- Provide indicated post anesthesia care (Anesthesia services continue to run, and the anesthesiologist remains responsible for the patient, until the care of the patient is transferred to another caregiver).
The anesthesiologist who is billing Medicare or Medicaid must document compliance with the TEFRA requirements. That doctor cannot be supervising more than 4 procedures at any time. These rules allow non-physicians to provide anesthesia services but only with proper supervision.
CRNAs in most states can perform these same services but then they are the ones billing, not the doctor.
On the billing side, regulations allow the Certified Registered Nurse Anesthetists (CRNAs) to bill if they administered the anesthesia but their billing is at 50% of a physician’s rate.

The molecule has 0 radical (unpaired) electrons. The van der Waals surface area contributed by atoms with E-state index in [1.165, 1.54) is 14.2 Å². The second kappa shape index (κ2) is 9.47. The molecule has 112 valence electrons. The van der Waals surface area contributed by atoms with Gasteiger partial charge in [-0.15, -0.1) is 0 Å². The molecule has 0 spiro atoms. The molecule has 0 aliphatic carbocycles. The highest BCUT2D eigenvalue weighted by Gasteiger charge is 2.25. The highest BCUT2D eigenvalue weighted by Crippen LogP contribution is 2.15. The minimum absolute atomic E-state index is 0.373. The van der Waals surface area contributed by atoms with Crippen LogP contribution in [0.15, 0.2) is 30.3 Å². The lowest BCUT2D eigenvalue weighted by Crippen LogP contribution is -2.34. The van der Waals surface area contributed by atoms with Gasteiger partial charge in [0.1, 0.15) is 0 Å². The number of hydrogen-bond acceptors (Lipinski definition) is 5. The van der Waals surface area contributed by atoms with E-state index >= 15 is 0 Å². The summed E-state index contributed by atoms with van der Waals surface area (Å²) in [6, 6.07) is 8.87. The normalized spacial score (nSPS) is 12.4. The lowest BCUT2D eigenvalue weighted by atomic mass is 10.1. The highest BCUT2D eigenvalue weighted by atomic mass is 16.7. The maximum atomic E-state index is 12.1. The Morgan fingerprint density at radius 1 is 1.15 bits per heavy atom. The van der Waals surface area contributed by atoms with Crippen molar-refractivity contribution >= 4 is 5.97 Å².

So what happened at TAA? You probably already know what Bethany McKnight and Scott Stone said! “From on or about January 2, 2011, until his retaliatory termination on September 25, 2018, STONE rarely received medical direction from Defendants TAA [and the physicians].”
He also says he interviewed the patients, formulated the anesthesia plans, brought the patient to the operating room and anesthetized the patient for his/her surgical procedure. During the key phases of the anesthetic: “induction, maintenance, and emergence”, there was rarely a supervising anesthesiologist present.
As Stone began to investigate and ask questions, he learned that certain anesthesiologists were altering records including billing records.